Amnesty International and Citizen Lab have jointly published a report that nine Indian lawyers, activists, and journalists were targeted in 2019 in a coordinated malware campaign. The targets had been highly critical of police abuses.
The targeting in this campaign occurred between January and October 2019. Targets were sent emails disguised as important communications, such as official summonses, bearing links to malicious software disguised as important documents. If opened, targets’ computers would have been infected with NetWire, a piece of commodity malware.
Eight of the nine targets had worked on campaigns to free a group of jailed activists, popularly known as the Bhima Koregaon 11. The remaining target was involved in efforts to free a jailed academic.
Three of the individuals targeted in this incident were also targeted earlier in 2019 with NSO Group’s Pegasus spyware, as part of the NSO WhatsApp hack. This highlights a pattern of hacking attempts against Indian civil society, and signals troubling digital escalation of the growing attacks against the press and civil society.
In light of this campaign and the violations to legally enshrined human rights, the Citizen Lab and Amnesty International have made the following recommendations to Indian authorities:
- Conduct an independent, impartial, and transparent investigation into the unlawful targeted surveillance of the nine human rights defenders, including determining whether there are links between this spyware campaign and any specific government agencies
- Ensure that all surveillance meets the tests of legality, necessity, and proportionality as enshrined in international human rights standards and affirmed in the Supreme Court of India’s landmark judgement of KS Puttaswamy v. Union of India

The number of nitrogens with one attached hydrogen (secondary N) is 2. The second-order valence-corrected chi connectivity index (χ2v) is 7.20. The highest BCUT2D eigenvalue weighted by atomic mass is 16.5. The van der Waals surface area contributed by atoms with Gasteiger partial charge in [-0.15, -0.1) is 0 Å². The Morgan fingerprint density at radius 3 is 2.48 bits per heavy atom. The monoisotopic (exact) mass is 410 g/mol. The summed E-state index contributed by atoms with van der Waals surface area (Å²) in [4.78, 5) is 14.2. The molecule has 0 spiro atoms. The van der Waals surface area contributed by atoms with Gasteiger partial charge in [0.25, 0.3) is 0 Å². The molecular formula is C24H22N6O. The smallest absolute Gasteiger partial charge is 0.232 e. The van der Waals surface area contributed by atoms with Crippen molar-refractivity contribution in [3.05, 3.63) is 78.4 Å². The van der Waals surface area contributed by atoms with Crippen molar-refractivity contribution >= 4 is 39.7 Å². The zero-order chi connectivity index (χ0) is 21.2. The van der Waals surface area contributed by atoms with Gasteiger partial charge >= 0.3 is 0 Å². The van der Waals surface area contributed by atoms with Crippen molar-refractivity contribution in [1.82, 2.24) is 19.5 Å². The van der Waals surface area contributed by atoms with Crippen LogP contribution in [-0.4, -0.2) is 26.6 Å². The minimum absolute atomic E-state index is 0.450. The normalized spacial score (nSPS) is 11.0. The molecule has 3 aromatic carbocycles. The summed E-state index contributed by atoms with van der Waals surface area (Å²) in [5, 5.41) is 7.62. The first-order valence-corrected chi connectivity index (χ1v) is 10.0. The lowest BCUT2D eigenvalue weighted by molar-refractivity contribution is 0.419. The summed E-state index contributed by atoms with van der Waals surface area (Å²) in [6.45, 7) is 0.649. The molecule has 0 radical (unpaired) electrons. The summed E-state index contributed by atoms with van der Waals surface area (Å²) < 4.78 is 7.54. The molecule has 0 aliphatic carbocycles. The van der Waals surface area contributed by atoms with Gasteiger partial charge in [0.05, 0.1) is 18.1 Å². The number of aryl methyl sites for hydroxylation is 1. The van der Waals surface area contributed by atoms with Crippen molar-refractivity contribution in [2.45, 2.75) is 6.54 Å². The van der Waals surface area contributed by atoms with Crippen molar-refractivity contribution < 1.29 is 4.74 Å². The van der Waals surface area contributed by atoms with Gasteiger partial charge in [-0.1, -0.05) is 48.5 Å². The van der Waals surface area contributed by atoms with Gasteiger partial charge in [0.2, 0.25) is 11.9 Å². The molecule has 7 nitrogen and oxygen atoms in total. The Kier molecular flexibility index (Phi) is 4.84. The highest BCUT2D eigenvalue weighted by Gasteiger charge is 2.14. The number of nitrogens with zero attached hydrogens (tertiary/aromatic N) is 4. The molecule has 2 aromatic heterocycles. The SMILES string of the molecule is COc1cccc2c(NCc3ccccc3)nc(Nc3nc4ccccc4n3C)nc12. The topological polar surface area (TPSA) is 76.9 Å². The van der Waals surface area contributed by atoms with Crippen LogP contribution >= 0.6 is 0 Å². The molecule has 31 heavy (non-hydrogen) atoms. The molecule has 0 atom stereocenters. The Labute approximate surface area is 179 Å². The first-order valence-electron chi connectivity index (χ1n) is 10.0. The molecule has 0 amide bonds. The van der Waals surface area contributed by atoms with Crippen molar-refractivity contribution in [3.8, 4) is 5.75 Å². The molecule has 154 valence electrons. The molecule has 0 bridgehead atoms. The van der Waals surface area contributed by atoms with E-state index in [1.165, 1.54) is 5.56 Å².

- Ensure adequate and effective legal remedies are available for people to challenge violations of their human rights linked to surveillance
- Review Section 69 of the Information Technology Act and the 2018 order of the Ministry of Home Affairs that allows government agencies to intercept, monitor, and decrypt information without any judicial oversight and other procedural safeguards
- Implement domestic legislation that imposes limits on digital surveillance, ensuring that:
- Surveillance is governed by precise and publicly accessible laws
- Surveillance is only against specified persons, authorized by a competent, independent, and impartial judicial body with limitations on time, manner, place, and scope of surveillance
- Authorized digital surveillance is subject to detailed record keeping, in accordance with documented legal processes for a warrant, and targets are notified as soon as practicable without jeopardizing the purpose of surveillance
- Ensure that all digital surveillance is subject to public oversight mechanisms, including:
- Public notice and consultation for new surveillance purchases
- An approval process
- Regular public reporting
- Ensure that the Personal Data Protection Bill, 2019 is not enacted in its current form and is brought in line with international human rights standards